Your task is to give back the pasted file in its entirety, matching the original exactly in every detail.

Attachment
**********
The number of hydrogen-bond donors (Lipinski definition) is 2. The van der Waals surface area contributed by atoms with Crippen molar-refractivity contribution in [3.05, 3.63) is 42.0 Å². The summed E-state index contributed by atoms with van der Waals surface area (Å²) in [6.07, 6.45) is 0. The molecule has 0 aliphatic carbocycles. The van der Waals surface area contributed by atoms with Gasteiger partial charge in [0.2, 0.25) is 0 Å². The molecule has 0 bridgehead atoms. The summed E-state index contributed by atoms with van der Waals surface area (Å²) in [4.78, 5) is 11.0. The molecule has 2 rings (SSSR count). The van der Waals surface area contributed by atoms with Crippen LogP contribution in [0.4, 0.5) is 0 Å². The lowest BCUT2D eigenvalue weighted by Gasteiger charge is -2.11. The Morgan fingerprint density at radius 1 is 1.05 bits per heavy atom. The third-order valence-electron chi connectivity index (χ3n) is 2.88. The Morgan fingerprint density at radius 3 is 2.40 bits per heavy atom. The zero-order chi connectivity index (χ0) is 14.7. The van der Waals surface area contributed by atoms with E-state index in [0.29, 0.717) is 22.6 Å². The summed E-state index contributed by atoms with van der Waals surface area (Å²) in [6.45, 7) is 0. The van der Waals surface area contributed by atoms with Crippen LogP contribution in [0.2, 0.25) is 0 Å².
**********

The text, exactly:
The number of hydrogen-bond donors (Lipinski definition) is 2. The van der Waals surface area contributed by atoms with Crippen molar-refractivity contribution in [3.05, 3.63) is 42.0 Å². The summed E-state index contributed by atoms with van der Waals surface area (Å²) in [6.07, 6.45) is 0. The molecule has 0 aliphatic carbocycles. The van der Waals surface area contributed by atoms with Gasteiger partial charge in [0.2, 0.25) is 0 Å². The molecule has 0 bridgehead atoms. The summed E-state index contributed by atoms with van der Waals surface area (Å²) in [4.78, 5) is 11.0. The molecule has 2 rings (SSSR count). The van der Waals surface area contributed by atoms with Crippen LogP contribution in [0.4, 0.5) is 0 Å². The lowest BCUT2D eigenvalue weighted by Gasteiger charge is -2.11. The Morgan fingerprint density at radius 1 is 1.05 bits per heavy atom. The third-order valence-electron chi connectivity index (χ3n) is 2.88. The Morgan fingerprint density at radius 3 is 2.40 bits per heavy atom. The zero-order chi connectivity index (χ0) is 14.7. The van der Waals surface area contributed by atoms with E-state index in [0.29, 0.717) is 22.6 Å². The summed E-state index contributed by atoms with van der Waals surface area (Å²) in [6.45, 7) is 0. The van der Waals surface area contributed by atoms with Crippen LogP contribution in [0.2, 0.25) is 0 Å².